New Japan malaria vaccine cuts infections “by 72%” – Channel NewsAsiaPosted: May 31, 2013
Researchers from Osaka University have developed a dry powder vaccine, called BK-SE36, from a genetically-modified protein found inside the parasite, which they mixed with aluminium hydroxyl gel.
“The vaccine’s effect is greater than those hitherto reported of any other anti-malaria vaccines,” a statement issued this week said, adding BK-SE36 is expected to reduce markedly the number of deaths caused by the mosquito-borne disease.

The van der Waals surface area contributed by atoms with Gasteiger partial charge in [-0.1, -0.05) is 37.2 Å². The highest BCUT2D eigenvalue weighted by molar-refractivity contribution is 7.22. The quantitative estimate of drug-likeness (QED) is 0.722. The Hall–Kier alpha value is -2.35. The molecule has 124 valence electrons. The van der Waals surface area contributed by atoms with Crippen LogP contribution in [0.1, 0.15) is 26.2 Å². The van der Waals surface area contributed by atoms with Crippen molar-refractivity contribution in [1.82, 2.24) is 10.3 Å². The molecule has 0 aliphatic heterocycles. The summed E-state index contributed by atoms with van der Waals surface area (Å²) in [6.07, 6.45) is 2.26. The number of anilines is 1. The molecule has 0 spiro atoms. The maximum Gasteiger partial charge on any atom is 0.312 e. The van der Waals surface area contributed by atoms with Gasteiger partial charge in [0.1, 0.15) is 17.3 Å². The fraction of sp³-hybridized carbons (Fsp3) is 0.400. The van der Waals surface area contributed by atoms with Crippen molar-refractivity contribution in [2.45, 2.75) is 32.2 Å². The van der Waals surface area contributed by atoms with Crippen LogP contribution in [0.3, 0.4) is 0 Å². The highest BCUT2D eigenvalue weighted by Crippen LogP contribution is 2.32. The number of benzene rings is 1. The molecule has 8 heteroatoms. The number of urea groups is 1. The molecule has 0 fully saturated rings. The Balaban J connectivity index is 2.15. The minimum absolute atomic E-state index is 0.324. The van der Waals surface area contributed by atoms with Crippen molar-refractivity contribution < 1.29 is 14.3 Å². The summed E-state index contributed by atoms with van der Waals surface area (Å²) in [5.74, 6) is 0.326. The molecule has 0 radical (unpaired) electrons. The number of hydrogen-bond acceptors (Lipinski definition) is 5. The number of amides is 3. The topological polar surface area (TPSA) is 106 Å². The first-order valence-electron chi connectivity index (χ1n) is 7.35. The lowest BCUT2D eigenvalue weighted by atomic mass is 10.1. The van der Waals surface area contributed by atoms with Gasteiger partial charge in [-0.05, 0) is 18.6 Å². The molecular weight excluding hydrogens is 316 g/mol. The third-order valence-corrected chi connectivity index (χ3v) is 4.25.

The vaccine has already undergone trials on adults in Japan and was also tested in a malaria-endemic area in northern Uganda between 2010 and 2011. Neither study found any safety problems.
A follow-up study of people in Uganda, aged between six and 20, found the vaccine lowered the number of people infected by malaria by 72 per cent.
The findings were published on Tuesday on the online US science journal PLOS One, according the statement.